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Saudi Arabia Now Says Khashoggi Killing Was Premeditated

Officials stand outside the Saudi consulate in Istanbul, where Saudi journalist Jamal Khashoggi was last seen alive.
Anadolu Agency
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Officials stand outside the Saudi consulate in Istanbul, where Saudi journalist Jamal Khashoggi was last seen alive.

Updated at 2:46 p.m. ET

Saudi Arabia's public prosecutor said Thursday that the killing of Saudi journalist Jamal Khashoggi in their consulate in Istanbul was premeditated, reversing course yet again on the Saudi account of what happened.

Khashoggi was last seen alive walking into the consulate on Oct. 2, and Saudi Arabia initially denied any part in his disappearance. Last week, its government changed its story, saying the U.S. resident and critic of Saudi policy had died in the consulate because of a fight.

Turkey had been especially skeptical of that claim, and Turkish President Recep Tayyip Erdogan stated earlier this week that Khashoggi was "brutally murdered" in a Saudi operation, as NPR reported.

According to the Saudi state news agency, the Saudi public prosecutor said Thursday that it received information "from the Turkish side" during a joint investigation that "indicates that the suspects in the incident had committed their act with premeditated intention."

"The Public Prosecution continues its investigations with the accused in the light of what it has received and the results of its investigations to reach facts and complete the course of justice," the official news report reads.

The report provides no further details about the information that led to this conclusion, nor does it say whether the "premeditated" killing happened under orders from the Saudi government.

Saudi Crown Prince Mohammed bin Salman and Erdogan spoke on the phone Wednesday, according to Turkey's state news agency Anadolu, and "discussed the joint efforts to uncover all aspects of the murder" of Khashoggi, including next steps. The crown prince reportedly requested the call.

Turkey continues to investigate Khashoggi's death. The pro-government Yeni Safak newspaper reported Thursday that Turkish security forces were denied access to search the consulate's garden and well, but they were able to obtain water samples from the well.

In the U.S., CIA Director Gina Haspel returned from a trip to Turkey and was expected to brief President Trump on Thursday morning about developments in the Khashoggi investigation.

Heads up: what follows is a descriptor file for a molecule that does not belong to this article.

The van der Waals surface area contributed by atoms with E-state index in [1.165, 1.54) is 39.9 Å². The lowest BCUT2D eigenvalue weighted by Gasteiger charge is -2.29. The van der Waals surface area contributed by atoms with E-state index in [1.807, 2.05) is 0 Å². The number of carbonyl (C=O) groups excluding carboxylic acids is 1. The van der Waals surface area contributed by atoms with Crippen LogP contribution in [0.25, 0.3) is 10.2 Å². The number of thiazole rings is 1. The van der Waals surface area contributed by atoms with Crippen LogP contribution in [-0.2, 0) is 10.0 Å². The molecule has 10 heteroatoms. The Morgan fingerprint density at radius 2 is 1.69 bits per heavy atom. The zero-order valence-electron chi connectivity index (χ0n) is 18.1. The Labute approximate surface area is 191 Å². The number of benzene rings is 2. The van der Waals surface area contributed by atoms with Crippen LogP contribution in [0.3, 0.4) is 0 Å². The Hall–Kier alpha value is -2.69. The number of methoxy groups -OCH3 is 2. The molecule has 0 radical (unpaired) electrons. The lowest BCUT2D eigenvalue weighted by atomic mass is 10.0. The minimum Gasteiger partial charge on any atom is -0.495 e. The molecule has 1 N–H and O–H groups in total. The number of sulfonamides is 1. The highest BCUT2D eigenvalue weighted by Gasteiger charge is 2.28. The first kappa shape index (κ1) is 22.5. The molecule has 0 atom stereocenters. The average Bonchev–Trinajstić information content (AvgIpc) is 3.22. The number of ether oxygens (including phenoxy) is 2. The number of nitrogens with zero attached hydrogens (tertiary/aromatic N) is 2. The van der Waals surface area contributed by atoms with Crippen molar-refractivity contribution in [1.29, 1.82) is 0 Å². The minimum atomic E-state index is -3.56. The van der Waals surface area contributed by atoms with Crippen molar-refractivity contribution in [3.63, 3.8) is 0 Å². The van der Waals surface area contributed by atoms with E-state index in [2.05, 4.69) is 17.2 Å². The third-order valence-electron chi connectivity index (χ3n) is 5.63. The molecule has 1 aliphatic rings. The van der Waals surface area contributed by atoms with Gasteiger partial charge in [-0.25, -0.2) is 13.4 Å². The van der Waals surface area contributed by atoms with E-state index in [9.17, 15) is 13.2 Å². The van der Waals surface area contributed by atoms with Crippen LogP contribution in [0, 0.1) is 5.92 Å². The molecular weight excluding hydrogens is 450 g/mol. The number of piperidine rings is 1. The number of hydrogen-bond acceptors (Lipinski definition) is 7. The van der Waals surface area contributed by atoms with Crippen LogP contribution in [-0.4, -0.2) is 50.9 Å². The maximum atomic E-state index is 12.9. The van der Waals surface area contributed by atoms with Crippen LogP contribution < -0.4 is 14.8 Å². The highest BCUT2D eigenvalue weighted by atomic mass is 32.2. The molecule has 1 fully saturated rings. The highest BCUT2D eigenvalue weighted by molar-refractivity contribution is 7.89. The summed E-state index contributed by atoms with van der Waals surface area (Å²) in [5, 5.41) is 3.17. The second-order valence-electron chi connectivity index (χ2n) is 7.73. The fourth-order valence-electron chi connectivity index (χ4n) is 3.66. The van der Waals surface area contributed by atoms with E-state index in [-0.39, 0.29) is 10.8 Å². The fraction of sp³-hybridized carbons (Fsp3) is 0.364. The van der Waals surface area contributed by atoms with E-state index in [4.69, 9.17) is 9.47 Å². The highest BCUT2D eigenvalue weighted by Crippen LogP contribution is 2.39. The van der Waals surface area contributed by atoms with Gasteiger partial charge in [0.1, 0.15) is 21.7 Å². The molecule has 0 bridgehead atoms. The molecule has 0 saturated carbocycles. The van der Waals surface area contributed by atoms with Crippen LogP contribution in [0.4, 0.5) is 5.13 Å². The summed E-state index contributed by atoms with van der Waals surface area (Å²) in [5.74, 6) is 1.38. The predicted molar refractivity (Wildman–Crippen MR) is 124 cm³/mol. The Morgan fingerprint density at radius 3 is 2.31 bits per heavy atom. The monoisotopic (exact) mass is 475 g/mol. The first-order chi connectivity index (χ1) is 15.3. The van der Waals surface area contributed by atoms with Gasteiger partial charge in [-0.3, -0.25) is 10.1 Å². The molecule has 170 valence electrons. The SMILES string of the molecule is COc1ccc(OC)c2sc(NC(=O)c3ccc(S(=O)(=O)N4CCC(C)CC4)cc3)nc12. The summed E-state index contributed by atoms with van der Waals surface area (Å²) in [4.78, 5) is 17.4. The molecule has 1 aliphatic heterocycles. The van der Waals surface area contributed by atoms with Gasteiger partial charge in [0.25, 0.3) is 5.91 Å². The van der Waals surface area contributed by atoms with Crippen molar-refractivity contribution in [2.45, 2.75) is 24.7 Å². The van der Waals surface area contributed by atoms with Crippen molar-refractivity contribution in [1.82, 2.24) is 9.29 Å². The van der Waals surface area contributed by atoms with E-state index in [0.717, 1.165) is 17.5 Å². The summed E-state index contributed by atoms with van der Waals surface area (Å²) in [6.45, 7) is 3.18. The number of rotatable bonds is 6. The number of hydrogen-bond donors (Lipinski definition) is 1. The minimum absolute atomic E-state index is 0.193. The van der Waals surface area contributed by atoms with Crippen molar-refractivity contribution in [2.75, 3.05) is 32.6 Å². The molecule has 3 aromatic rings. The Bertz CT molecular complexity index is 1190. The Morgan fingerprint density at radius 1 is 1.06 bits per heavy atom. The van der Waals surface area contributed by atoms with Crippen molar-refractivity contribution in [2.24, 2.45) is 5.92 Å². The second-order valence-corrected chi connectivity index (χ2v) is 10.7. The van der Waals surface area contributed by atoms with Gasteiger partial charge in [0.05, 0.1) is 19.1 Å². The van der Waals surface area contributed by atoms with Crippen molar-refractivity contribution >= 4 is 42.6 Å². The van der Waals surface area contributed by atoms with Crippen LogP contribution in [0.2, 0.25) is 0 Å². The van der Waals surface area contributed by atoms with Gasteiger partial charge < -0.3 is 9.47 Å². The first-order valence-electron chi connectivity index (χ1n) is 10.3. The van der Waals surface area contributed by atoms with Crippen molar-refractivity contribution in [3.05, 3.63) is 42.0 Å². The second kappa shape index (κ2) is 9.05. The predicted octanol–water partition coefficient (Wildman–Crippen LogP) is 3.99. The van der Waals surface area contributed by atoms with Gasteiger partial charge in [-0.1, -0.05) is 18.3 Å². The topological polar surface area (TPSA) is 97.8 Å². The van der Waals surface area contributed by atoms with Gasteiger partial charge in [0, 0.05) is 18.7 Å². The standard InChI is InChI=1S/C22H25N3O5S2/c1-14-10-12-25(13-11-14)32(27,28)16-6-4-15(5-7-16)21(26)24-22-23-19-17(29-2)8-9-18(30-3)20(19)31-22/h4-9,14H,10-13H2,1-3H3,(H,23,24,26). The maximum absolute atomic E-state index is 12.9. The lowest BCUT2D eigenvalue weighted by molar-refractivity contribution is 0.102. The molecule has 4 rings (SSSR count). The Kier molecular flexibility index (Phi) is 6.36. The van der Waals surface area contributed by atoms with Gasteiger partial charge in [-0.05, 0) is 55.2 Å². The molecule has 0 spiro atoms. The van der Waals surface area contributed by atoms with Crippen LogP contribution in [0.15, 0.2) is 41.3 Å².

The Washington Post and Reuters, citing unnamed officials, say Haspel listened to audio evidence of the killing during her trip. The CIA declined to comment to NPR about the report.

Also Thursday, news emerged that Khashoggi's eldest son, Salah, and his family were able to leave Saudi Arabia, according to Human Rights Watch. He had reportedly been under a travel ban.

"Good news for a change: confirming that #JamalKhashoggi son Salah and his family are finally out of Riyadh and on their way to US, travel ban lifted," tweeted the rights group's Middle East and North Africa Executive Director, Sarah Leah Whitson. Two people "close to the family" also confirmed their departure to Reuters.

Khashoggi's son recently met with the crown prince, and photos of their encounter gained attention on social media. Salah is shown gazing icily at the crown prince and extending his hand.

At least 18 Saudi citizens have been arrested in connection to the killing, as NPR has reported, and U.S. Secretary of State Mike Pompeo said Tuesday that 21 Saudi suspects would have their U.S. visas revoked and/or not be granted new ones.

Of those 18 Saudis arrested, as Reuters reports, "some were members of a 15-man hit team, many of them Saudi intelligence operatives, who flew into Istanbul hours before Khashoggi 's death, Turkish security sources say."

Saudi Arabia is in the process of restructuring its general intelligence agency. On Thursday, the crown prince chaired the first meeting of the committee responsible for that shuffle, according to Saudi state media.

In remarks Wednesday, the crown prince called the killing a "heinous crime" and said those responsible must be brought to justice. The New York Times has previously reported that at least one of the suspects is known to be close to the crown prince.

And on Thursday, the news agency Anadolu reported that at least four people who have been fired over the killing are "known for their closeness to bin Salman."

Copyright 2021 NPR. To see more, visit https://www.npr.org.

Merrit Kennedy is a reporter for NPR's News Desk. She covers a broad range of issues, from the latest developments out of the Middle East to science research news.
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